Summary of Strindberg's Miss Julie

Miss Julie the play opens in the kitchen on the eve of Midsummer. While Christine is cooking, Jean, a valet, enters saying he danced with Miss Julie. He further says that she is wild as her engagement is broken because of her indecent treatment to her fiancé.

August Strindberg (1849 -1912)

Meanwhile, Miss Julie appears in the kitchen and invites Jean to dance with her at the party. He at first hesitates and warns her against the dangers of local gossips and her reputation. But, later he goes with her to the party.

Jean and Julie return from the party and they flirt more. Christine falls asleep next to the stove. Julie orders Jean to kneel and kiss her foot. Miss Julie tells Jean about her dream that she is "climbing down" from her social position. On the contrary, Jean has dreamed climbing the social status. Jean starts making up a story to influence Miss Julie. He narrated that he grew up on a wasteland. The Count's lovely garden was visible from his window. One day while weeding the onion beds, Jean saw a "Turkish pavilion" that is, an outhouse. He was so attracted by its beauty that he entered it, but soon heard someone is coming. While running from there he saw Miss Julie. Jean watched Julie walk among the roses and fell in love with her at first sight. The following Sunday, he went to church, determined to see Miss Julie once more.

Julie is impressed by his story and asks Jean to take her out to the lake. Suddenly they hear guests approaching. Jean tells her that they should flee to his room. In his room they fall prey of lust and have sexual contact. Julie and Jean return to the kitchen. He signals to the rumor-mongering crowd and declares it is impossible to stay at the hall. He tells her his dreams of traveling to northern Italy and setting up a hotel. Julie then begs Jean to declare his love. Rudely, Jean scolds her to behave coolly, as if nothing has happened. Jean demands some financial help from Julie but when she says she does not have a single penny, he neglects her. Julie becomes hysterical and wonders how she can live with everyone cheating her back. Jean is insensitive and calls her a whore and further reveals that his story of the rose terrace was a lie.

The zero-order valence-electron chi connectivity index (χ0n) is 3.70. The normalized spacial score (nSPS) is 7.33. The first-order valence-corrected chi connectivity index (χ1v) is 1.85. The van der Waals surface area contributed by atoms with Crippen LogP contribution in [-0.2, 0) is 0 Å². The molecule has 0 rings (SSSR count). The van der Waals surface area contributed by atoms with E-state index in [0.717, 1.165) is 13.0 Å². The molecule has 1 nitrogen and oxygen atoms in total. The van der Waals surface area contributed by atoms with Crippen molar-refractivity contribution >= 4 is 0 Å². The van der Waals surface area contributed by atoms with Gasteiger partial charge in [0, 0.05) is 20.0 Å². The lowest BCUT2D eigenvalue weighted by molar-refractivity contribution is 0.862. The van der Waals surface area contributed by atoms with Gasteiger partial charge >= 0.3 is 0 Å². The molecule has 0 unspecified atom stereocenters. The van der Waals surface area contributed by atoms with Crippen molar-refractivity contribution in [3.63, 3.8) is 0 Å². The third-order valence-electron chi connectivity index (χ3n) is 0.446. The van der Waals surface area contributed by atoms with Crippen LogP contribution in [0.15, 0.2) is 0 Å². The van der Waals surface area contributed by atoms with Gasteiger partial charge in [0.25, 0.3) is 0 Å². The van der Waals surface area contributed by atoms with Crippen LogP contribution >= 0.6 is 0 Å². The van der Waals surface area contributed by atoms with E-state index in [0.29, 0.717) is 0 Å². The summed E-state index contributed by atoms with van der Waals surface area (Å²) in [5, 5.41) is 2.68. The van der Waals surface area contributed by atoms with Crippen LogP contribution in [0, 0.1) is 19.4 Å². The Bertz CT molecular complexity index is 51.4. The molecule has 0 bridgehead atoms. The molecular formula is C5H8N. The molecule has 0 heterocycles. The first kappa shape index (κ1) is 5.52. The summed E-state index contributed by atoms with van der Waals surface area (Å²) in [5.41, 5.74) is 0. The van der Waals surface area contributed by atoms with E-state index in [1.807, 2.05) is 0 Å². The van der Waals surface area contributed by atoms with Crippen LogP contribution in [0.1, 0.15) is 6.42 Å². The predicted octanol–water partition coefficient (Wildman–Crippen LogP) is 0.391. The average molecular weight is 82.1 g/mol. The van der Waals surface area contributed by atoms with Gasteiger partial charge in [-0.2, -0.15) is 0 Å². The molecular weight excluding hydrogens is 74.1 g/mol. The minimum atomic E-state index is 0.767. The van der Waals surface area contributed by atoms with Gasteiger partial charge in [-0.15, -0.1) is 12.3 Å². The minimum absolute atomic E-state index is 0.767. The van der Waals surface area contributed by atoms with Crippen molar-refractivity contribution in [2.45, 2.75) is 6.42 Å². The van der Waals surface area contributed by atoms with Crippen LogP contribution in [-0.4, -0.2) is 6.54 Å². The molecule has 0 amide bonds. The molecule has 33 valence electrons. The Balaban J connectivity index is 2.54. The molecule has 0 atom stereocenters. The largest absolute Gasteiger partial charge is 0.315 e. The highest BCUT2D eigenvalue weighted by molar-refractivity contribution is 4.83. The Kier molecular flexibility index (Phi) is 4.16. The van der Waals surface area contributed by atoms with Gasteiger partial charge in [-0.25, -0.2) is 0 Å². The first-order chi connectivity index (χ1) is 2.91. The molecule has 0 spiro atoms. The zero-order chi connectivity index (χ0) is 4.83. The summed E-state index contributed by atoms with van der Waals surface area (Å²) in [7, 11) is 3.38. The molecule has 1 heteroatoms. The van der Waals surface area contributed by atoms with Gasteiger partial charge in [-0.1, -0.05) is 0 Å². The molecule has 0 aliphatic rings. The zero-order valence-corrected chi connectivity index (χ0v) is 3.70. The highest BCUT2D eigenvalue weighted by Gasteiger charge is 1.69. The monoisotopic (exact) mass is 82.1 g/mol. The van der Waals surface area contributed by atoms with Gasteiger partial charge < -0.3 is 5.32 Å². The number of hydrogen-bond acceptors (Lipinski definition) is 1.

Jean proposes that they flee together. Julie tells him about her past life. Julie's mother brought the estate to ruin, but when Julie's father finally took control over the situation, her mother fell ill. A mysterious fire, then burned down the estate. Julie's mother suggested to Julie's father that he should borrow money from a friend of hers to rebuild the farm. Jean says that Julie's mother sets the fire, and the friend was her lover. Julie obviously took her mother's side and grew up to hate men as her mother did. Jean tells her she is sick. Julie begs him to tell her what to do. Terrified of the consequences with the Count, Jean commands her to flee. She exits to prepare for her departure.

When Julie is dressing for the departure, Suddenly Jean and Christine hear sounds upstairs: the Count has come back. Christine exits. Julie appears with a small bird cage. She begs Jean to join her. He agrees, but insists that she must leave the canary behind, offering to kill it. Jean beheads the bird on a chopping block. Shattered Julie screams "Kill me too!" Julie approaches the chopping block, mesmerized. She exclaims that she wants to see Jean's head on a chopping block and his entire sex swimming in blood. She pledges to stay, to wait for her father and confess everything.

Christine enters, and Julie begs her for help but Christine refuses. Desperate, Julie asks Jean what he would do if in her place. The bell rings twice; it is the Count. Terrified, Miss Julie begs Jean to help her, saying she will obey him as a dog would if he helps save her father from disgrace.

Jean is powerless by the sound of the Count's voice. Julie tells him to pretend that he is the Count, and to hypnotize her. Jean whispers the fatal instructions in her ear. The bell rings twice, and Jean commands Julie to her death. She walks out the door.